He’s Lovin It.

In Blog, Politicsby Paul Doyle1 Comment

Above: Harbo longs for gloating days of the Celtic Tiger, when it was all Bertie Ahern and clanking champagne glasses in painful chrome covered nightclubs. Shudder. Picture lifted from our friends at Come Here To Me.

Lovin’ have been bravely traversing establishments with potentially ‘dodgy’ clientele – so you don’t you have to – for years now. It’s their MO, their thing, their yoke that they do be doing.  But what drives them? Paulie Doyle brings us this profile of the one known as Harbo.

Lovin’s founder, Harbo (born ‘Harbo’, to Mr and Mrs Harbo, Dublin circa 1980), is a man who came to prominence too late: He longs for the days of The Celtic Tiger; of Krystal filled to the brim with the finest Columbian White; of Bertie; of SSIA’s; of buying apartments in Bulgaria for some reason. Lovin’ Dublin is emblematic of the wants and desires of a Different Time™.

But alas, his arrival preceded The Boom, and now he languishes in age of ‘Recovery’, Avocados, and Twitter Beef.

And Beef he has. A cursory glance at Harbo’s social media presence, or indeed his literary output, will afford you an insight into the kind of bloke the founder of Lovin’ is, and the values upon which his company are based.

In 2014, he called working-class children swimming on a sweltering-hot day ‘knackers having their yearly wash’, then spent the rest of the year proceeding to put himself forward as a proponent of mental health awareness.

We need to talk, Lovin’ Dublin told us, about this country’s mental health problem, but also about how irksome working-class children are when you’re just trying to enjoy your prawns in peace.

Prior to Just Talking, Harbo compared a pizzeria in the North Inner City to the Gaza Strip.

“I forgot about the fact” he wrote, upon returning from his brave venture to the North Side, “that my car was clearly having the wheels taken off it outside and felt like I was back sitting in Napoli or Sicily for an hour.”

It is important for Lovin’ Dublin that we create the conditions in which we are able to talk about how we really feel about stuff. Next month it is rumoured that Lovin’ will release an app that lets its readers know exactly where in Ireland Bressie’s bike is at all times. Exercise is terrific for depression, just don’t go swimming anywhere near where Harbo is eating, proles.

Earlier this month, following the suicide bombing attack that killed 22 people, in a gesture of solidarity, Harbo posted on Instagram that he was sure to be wearing his ‘Lovin’ Manchester’ hoodie.

“I was meant to be there tonight,” he Tweeted.  

Building a Bougie Empire  

Harbo’s Lovin’ Empire (200,000 odd social media follows and one million website hits a month) is built on the notions of the Yuppie Brunch Crowd, whose propensity to salivate over Celtic Tiger opulence he directly acknowledges.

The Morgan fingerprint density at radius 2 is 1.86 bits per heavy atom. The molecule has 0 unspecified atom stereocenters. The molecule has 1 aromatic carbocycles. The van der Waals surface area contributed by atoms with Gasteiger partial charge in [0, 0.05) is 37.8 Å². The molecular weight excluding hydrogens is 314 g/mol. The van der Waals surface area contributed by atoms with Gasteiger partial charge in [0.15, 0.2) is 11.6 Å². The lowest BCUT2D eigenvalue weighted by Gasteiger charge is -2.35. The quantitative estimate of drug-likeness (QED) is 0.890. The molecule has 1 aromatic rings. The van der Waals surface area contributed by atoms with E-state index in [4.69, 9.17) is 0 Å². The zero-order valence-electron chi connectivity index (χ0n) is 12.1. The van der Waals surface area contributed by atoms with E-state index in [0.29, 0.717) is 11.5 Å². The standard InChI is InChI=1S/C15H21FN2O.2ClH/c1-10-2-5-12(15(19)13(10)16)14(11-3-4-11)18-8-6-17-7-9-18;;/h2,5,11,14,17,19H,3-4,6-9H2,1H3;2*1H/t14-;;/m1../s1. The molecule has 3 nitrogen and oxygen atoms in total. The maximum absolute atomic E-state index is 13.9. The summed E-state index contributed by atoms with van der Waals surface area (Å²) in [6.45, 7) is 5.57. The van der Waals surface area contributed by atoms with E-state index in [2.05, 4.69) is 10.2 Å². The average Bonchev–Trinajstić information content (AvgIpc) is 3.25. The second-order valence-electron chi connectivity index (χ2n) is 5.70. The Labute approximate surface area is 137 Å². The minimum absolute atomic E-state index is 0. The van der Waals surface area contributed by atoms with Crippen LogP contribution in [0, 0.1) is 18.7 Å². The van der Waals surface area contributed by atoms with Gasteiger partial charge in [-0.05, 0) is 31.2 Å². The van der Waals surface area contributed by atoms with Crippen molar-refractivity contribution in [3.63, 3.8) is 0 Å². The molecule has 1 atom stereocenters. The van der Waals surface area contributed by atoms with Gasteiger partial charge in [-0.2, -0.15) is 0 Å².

They too long for the days of Eddie Hobbs and also having a second home.

“It’s amazing how well those property pieces do” he said, speaking to the Sunday Business Post Magazine about snapshots of mansions regularly posted on his website.

“…I mean, look, most people reading us don’t have two million feckin’ quid lying around, but everyone likes to have a look around the penthouses in their own city.”

But Harbo would hate for ye to think he a man lacking in a social conscience, for he is a Sufficiently Woke Bae.

When asked about the role of multinational corporations in Ireland, Harbo, eager to demonstrate his legitimate Woke Credentials, said, “I think it’s great having all these big companies here, but they need to be contributing more to society. We need to be building more homes for everybody.”

With Harbo’s Wokeness in mind, it is perplexing that the Lovin’ Group would advertise an internship, which, among its myriad perks (including ‘working with a super-talented team’ and ‘relevant experience in one of Ireland’s fast growing digital media companies’) was a ‘monthly stipend’ – a peculiar euphemism for ‘a living wage’.

Beware of the Foodies

It’s hard to be in the service industry, particularly if you work in the kinds of establishment that cater to the Brunch Bunch. Scones need heating, prosecco needs fetching, yuppies need reassuring that the people who joined the queue after them only got a table sooner because they were a smaller group.

Now, in the age of Food Blogs, staff must also watch out for a Foodie, who will write a lacerating review of their place of work unless they are bended over backwards for. ‘I had a lunch meeting and had to wait,’ Harbo wrote, in a scathing review of a restaurant which contained other people also waiting to be served food.  

Perhaps, though, in the age of The Recovery – in which we must all bear witness to a fairly sordid recrudescence of Celtic Tiger notionery, having learned nothing from the crash – Niall Harbison is not the hero we need, but the hero we deserve: Writing demeaning slurs about the working class whilst simultaneously exploiting interns; ensuring the obsequiousness of floor staff via implicit threats of a catty blog post; and drinking, drinking, drinking craft beer to his little heart’s content.

You either wine and dine a Harbo or live long enough to see your establishment get slated.  


  1. 10/10

    Pure bilge they put out and people seem to lap it up

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